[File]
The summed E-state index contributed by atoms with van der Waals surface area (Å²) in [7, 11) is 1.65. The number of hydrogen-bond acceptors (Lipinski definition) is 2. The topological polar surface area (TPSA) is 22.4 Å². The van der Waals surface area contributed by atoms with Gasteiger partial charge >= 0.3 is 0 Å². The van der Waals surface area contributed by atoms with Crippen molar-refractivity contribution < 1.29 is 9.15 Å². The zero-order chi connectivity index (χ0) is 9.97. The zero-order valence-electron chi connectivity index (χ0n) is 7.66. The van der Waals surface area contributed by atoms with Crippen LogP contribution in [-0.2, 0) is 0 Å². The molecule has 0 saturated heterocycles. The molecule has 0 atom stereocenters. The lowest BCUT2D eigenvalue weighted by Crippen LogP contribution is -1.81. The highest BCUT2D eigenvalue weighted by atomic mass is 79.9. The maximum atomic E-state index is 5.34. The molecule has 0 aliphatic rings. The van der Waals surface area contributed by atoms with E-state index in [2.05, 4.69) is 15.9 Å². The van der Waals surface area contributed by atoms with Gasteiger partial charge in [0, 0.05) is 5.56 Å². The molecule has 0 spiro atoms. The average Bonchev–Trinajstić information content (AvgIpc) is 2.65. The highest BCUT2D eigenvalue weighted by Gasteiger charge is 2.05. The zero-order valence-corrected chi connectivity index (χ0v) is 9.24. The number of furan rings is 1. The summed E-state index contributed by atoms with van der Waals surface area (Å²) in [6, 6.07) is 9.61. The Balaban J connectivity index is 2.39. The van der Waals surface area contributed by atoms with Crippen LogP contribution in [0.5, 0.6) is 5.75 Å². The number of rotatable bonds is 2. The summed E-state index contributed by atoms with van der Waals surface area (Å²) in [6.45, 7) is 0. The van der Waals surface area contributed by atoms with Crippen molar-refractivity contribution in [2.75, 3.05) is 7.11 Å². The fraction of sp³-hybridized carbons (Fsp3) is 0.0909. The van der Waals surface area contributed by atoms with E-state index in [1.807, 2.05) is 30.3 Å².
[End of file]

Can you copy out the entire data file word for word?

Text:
The summed E-state index contributed by atoms with van der Waals surface area (Å²) in [7, 11) is 1.65. The number of hydrogen-bond acceptors (Lipinski definition) is 2. The topological polar surface area (TPSA) is 22.4 Å². The van der Waals surface area contributed by atoms with Gasteiger partial charge >= 0.3 is 0 Å². The van der Waals surface area contributed by atoms with Crippen molar-refractivity contribution < 1.29 is 9.15 Å². The zero-order chi connectivity index (χ0) is 9.97. The zero-order valence-electron chi connectivity index (χ0n) is 7.66. The van der Waals surface area contributed by atoms with Crippen LogP contribution in [-0.2, 0) is 0 Å². The molecule has 0 saturated heterocycles. The molecule has 0 atom stereocenters. The lowest BCUT2D eigenvalue weighted by Crippen LogP contribution is -1.81. The highest BCUT2D eigenvalue weighted by atomic mass is 79.9. The maximum atomic E-state index is 5.34. The molecule has 0 aliphatic rings. The van der Waals surface area contributed by atoms with E-state index in [2.05, 4.69) is 15.9 Å². The van der Waals surface area contributed by atoms with Gasteiger partial charge in [0, 0.05) is 5.56 Å². The molecule has 0 spiro atoms. The average Bonchev–Trinajstić information content (AvgIpc) is 2.65. The highest BCUT2D eigenvalue weighted by Gasteiger charge is 2.05. The zero-order valence-corrected chi connectivity index (χ0v) is 9.24. The number of furan rings is 1. The summed E-state index contributed by atoms with van der Waals surface area (Å²) in [6, 6.07) is 9.61. The Balaban J connectivity index is 2.39. The van der Waals surface area contributed by atoms with Crippen LogP contribution in [0.5, 0.6) is 5.75 Å². The number of rotatable bonds is 2. The summed E-state index contributed by atoms with van der Waals surface area (Å²) in [6.45, 7) is 0. The van der Waals surface area contributed by atoms with Crippen molar-refractivity contribution in [2.75, 3.05) is 7.11 Å². The fraction of sp³-hybridized carbons (Fsp3) is 0.0909. The van der Waals surface area contributed by atoms with E-state index in [1.807, 2.05) is 30.3 Å².